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The Most Prolific Director in American Film History

Thursday, September 18th, 2014

This unassuming man made more films during the classical Hollywood era than any other director.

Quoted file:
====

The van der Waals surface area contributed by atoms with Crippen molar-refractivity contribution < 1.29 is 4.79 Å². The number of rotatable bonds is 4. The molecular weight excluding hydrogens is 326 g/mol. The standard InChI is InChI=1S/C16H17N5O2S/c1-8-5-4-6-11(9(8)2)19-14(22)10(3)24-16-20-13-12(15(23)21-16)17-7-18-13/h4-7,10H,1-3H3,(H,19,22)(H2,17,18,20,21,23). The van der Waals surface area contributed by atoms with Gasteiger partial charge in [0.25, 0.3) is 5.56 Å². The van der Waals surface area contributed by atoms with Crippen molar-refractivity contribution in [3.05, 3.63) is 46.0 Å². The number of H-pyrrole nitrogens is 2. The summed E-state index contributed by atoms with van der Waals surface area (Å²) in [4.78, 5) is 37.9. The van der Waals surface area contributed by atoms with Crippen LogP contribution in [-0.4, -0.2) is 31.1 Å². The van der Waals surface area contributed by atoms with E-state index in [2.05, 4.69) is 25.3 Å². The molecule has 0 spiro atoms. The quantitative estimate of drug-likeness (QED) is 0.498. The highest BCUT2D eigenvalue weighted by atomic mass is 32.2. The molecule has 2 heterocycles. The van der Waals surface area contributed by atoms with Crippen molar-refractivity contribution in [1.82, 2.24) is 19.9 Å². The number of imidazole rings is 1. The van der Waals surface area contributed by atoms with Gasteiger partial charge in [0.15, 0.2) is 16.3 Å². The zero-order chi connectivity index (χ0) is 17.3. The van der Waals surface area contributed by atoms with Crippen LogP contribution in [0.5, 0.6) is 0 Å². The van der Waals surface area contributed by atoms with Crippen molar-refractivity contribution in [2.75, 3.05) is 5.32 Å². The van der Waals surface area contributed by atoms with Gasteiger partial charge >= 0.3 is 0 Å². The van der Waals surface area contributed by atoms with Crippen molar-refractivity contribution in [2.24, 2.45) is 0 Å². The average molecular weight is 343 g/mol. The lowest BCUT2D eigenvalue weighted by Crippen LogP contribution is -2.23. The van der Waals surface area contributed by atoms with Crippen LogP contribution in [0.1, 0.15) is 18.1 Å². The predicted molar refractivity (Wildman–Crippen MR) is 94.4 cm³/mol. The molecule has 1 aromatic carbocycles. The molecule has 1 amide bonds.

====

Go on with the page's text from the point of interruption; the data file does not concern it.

As I wrote about Sam Newfield a number of years ago in Senses of Cinema, “Sam Newfield is, in all probability, the most prolific director in American sound-film history, but very little archival material survives on his career. The director of more than 250 feature films, as well as numerous shorts and television series episodes, in a career that spanned four decades, from 1923 to 1958, Newfield leaves behind him only his work on the set; next to nothing is known of his personal life. However, using conversations with Sigmund Neufeld, Jr., and Stanley Neufeld, the sons of Sam Newfield (born Neufeld)’s brother Sigmund Neufeld (all quotes from them in this essay are from these interviews), as well as materials from the Margaret Herrick Library of the Academy of Motion Picture Arts and Sciences in Los Angeles, I was able to piece together a rough sketch of the man behind such a torrential output of work.